The following position statement on chiropractic was recently formulated as a collaborative effort among several European chiropractic institutions in an effort to provide a cohesive idea of how evidence-informed chiropractic operates. These include: The University of Southern Denmark, University of Zurich, and Bournemouth University, among others. These points would apply to the majority of chiropractors in Canada as well.
Clinical and Professional Chiropractic Education: a Position Statement
Whereas, the welfare of the patient is paramount; and
Whereas, chiropractic education should be of the highest quality and be founded on the principles of evidence-based care; and
Whereas, curricula should be responsive to changing patient, societal and community needs and expectations within a modern health care system;
We, the undersigned chiropractic educational institutions, state as follows:
1. Chiropractic education and training must adhere to the biopsychosocial model of health care and be underpinned by biologically plausible theory and peer-reviewed research. It should embrace the value of clinical experience, shared decision-making and a patient-centered approach to care.
2. Upon graduation, chiropractic students should be equipped to work effectively and collaboratively to deliver improved quality of life outcomes for patients with musculoskeletal disorders. This will, of necessity, incorporate:
a. An evidence-based approach to the case history, physical examination, diagnostic imaging, report of findings and management plan that may include a range of clinical interventions
b. Effective communication in a language that is clearly understood by all stakeholders in healthcare, thereby facilitating interprofessional practice and promoting effective collaboration between health care teams
c. Knowledge of preventative measures including but not limited to musculoskeletal care, encompassing wider public health and health promotion initiatives
3. Wherever possible, chiropractic educational programs should form or develop affiliations with established public and private universities preferably within a medical or health science faculty. Such links may develop opportunities for interprofessional education and collaborative practice.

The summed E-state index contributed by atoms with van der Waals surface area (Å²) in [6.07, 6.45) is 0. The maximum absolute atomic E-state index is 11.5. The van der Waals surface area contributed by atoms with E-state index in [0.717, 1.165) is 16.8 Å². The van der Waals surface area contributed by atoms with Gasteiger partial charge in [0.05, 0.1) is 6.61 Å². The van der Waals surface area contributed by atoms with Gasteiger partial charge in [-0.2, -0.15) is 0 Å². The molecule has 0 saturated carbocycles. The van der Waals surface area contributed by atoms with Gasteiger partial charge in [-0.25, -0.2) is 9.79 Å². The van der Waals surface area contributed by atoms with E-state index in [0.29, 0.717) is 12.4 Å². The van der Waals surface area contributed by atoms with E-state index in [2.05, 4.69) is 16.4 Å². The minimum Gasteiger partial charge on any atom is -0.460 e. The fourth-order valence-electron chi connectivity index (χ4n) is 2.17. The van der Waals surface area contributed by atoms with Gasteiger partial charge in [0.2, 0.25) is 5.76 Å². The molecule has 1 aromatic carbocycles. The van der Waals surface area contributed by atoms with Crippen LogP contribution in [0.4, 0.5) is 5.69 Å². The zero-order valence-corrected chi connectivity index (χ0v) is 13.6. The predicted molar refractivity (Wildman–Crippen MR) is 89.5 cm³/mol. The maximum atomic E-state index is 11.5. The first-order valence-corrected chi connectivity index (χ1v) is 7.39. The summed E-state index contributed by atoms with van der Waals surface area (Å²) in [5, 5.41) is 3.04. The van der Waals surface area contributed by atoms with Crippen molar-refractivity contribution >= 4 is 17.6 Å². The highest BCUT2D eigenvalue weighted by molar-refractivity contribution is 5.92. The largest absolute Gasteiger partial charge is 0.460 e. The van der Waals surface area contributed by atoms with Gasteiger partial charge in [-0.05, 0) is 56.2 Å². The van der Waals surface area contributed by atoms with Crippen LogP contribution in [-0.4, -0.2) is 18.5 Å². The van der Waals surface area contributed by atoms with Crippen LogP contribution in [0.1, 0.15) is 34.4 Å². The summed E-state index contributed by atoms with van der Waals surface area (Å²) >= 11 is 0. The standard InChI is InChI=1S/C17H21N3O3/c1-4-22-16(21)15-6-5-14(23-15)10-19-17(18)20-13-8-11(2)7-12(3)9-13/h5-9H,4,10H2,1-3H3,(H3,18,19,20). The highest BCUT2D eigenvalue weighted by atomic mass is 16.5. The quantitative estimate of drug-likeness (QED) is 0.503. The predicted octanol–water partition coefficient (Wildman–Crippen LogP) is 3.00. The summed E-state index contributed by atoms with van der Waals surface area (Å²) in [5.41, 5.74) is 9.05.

4. Chiropractic educational institutions should support their faculties in the provision of innovative models for the development of knowledge, learning and skills. These should focus on facilitating scholarly activity including research, interprofessional education and teaching within the context of emerging health care models.
5. The teaching of vertebral subluxation complex as a vitalistic construct that claims that it is the cause of disease is unsupported by evidence. Its inclusion in a modern chiropractic curriculum in anything other than an historical context is therefore inappropriate and unnecessary.
6. Chiropractic education should reflect ethical practice and professional standards throughout the curriculum. Upon graduation, students must understand their responsibilities to their patients, their communities and to the profession.
7. Practice styles promoting preset ‘high volume’ chiropractic care models as wellness care, which may contribute to inappropriate patient dependence, compromise patient confidentiality or require repeated exposure to ionising radiation are not part of an undergraduate chiropractic curriculum. Students should be taught to recognise that such approaches are not acceptable in terms of the best interests of patients or the chiropractic profession.
Dr. Mark Strudwick is a third-generation chiropractor in Victoria, B.C.